BEDFORD, N.H. -- President Bush, once the invincible man of the 1992 election, is riding hard into Tuesday's New Hampshire primary.
Although his challenger is a television pundit who never ran for office before, Mr. Bush was forced to return to the state for a final weekend of campaigning in hopes of se- curing a big victory.
The president's vulnerability has become a driving force in the Democratic contest as well. Democratic voters, smelling blood, are wondering which of their men has the best chance of defeating him this fall.
But they're smelling their own blood, too. Over the past 10 days, Arkansas Gov. Bill Clinton was knocked from his lead in the polls by persistent questions about his personal life and Vietnam-era draft status.
The search for someone they can safely back has led Democrats to an unlikely place: the candidacy of former Sen. Paul E. Tsongas of Massachusetts, a cancer survivor and seemingly hopeless long shot who last ran for office 14 years ago.
Despite a subdued manner and a slight speech impediment (Mr. Tsongas is the only candidate in either party who does not talk in his own TV commercials), the 51-year-old Yale-educated lawyer has nonetheless emerged as the surprise favorite to win the Democratic primary.
But a New Hampshire tradition of late-deciding voters has the outcome still in doubt, and a sophisticated write-in effort for New York Gov. Mario M. Cuomo only adds to the uncertainty.
Political veterans in both parties say they've never seen anything like this year's campaign, which started slowly amid an atmosphere of deep voter cynicism and distrust of politicians.
On the Republican side, fear and anger over the collapse of a once-booming local economy, plus a growing sense that Mr. Bush is out of touch with ordinary Americans, has fueled a strong protest vote in a state where he has never been wildly popular.
In three campaign visits over the past month, Mr. Bush has tried to persuade skeptical Republicans that he shares their concerns. He says a vote for him would send a message to the Democratic Congress to enact the economic package he announced in his State of the Union speech last month.
After nervously watching Mr. Bush's poll numbers slip last week, the president's campaign advisers here expressed confidence yesterday that he was heading for at least a 2-to-1 victory over challenger Patrick J. Buchanan.
Even that margin, however, would be a political rebuke to the president by members of his own party.
"Any time somebody gets 35 percent of the vote, that's a hit," said Sen. Warren B. Rudman, a New Hampshire Republican and leading Bush supporter.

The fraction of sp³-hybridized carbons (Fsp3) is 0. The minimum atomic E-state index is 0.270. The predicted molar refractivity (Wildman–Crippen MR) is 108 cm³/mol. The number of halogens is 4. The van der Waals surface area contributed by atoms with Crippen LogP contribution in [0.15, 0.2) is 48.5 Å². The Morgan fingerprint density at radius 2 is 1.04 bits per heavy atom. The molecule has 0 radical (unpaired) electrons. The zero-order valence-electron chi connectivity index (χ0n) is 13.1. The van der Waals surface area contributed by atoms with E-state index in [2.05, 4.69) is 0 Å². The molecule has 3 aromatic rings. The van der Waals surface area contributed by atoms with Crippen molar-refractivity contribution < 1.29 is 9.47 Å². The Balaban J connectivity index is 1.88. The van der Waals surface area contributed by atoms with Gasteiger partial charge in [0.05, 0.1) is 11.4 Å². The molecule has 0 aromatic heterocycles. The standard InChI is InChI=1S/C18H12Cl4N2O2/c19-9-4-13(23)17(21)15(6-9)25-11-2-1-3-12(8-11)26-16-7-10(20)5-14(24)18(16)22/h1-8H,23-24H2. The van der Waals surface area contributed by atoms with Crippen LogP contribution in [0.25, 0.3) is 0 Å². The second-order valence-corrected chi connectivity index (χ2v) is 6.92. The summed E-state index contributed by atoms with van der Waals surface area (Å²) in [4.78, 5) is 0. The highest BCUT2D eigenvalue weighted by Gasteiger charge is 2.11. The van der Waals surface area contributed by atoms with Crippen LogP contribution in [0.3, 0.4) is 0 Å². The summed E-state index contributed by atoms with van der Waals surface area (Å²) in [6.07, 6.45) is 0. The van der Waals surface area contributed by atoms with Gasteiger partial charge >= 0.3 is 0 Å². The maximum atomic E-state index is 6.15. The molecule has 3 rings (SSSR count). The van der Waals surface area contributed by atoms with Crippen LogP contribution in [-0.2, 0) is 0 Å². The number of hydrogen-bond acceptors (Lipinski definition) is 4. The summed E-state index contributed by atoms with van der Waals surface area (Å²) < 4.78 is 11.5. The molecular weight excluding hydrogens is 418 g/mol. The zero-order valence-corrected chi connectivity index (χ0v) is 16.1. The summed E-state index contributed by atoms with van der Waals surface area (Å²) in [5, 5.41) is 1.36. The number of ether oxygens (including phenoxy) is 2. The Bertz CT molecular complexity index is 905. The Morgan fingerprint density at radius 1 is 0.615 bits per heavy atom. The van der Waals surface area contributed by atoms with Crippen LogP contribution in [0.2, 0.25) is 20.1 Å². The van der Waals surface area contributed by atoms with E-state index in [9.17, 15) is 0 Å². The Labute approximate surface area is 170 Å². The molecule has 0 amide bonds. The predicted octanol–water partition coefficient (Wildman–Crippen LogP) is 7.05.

And some officials of the president's campaign here are still worried that many supporters will stay home on Election Day.
"Either out of anger or frustration," says Thomas D. Rath, an influential Bush campaign adviser in New Hampshire, "people are really opting out of politics as usual."
Mr. Buchanan, a conservative commentator, is running an aggressive campaign, assailing Mr. Bush for breaking the no-new-tax pledge he made here four years ago and accusing him of insensitivity to the needs of average people.
He has run TV commercials in which he calls for a freeze on government spending and term limits on Congress. But the thrust of his campaign is a neo-isolationist "America First" cry for tougher trade policies, which Mr. Bush criticizes as protectionist and potentially harmful to the national interest.
Mr. Buchanan hopes to do well enough Tuesday to carry his challenge against the president into the Georgia primary on March 3. The more than $2.5 million he has raised since announcing his candidacy in December all but assures that his campaign won't end in New Hampshire, regardless of his vote total.
The challenge from the Republican right means that Mr. Bush must devote more energy to the Republican race at a time when his strategists would like him to be gearing up for the fall campaign.
Democrats have hope
And while Mr. Buchanan won't beat Mr. Bush for the nomination, regardless of how well he does in New Hampshire, the Democrats sense they have a real chance of unseating the president in November.
As a result, their primary race, which began as a search for solutions to the sharp economic distress many are experiencing here, is turning, at the end, into a quest for an electable candidate.
But picking a winner has been complicated by charges of marital infidelity and draft avoidance involving Mr. Clinton, the early favorite, whose candidacy had been propelled, in large part, by his claim to be the strongest nominee against Mr. Bush.
After emerging as the early Democratic favorite late last year, Mr. Clinton began beefing up his campaign in New Hampshire, looking for an early knockout in the nomination race. Just a few weeks ago, one of his top consultants, Paul Begala, spoke confidently of a "coup de grace" by mid-March.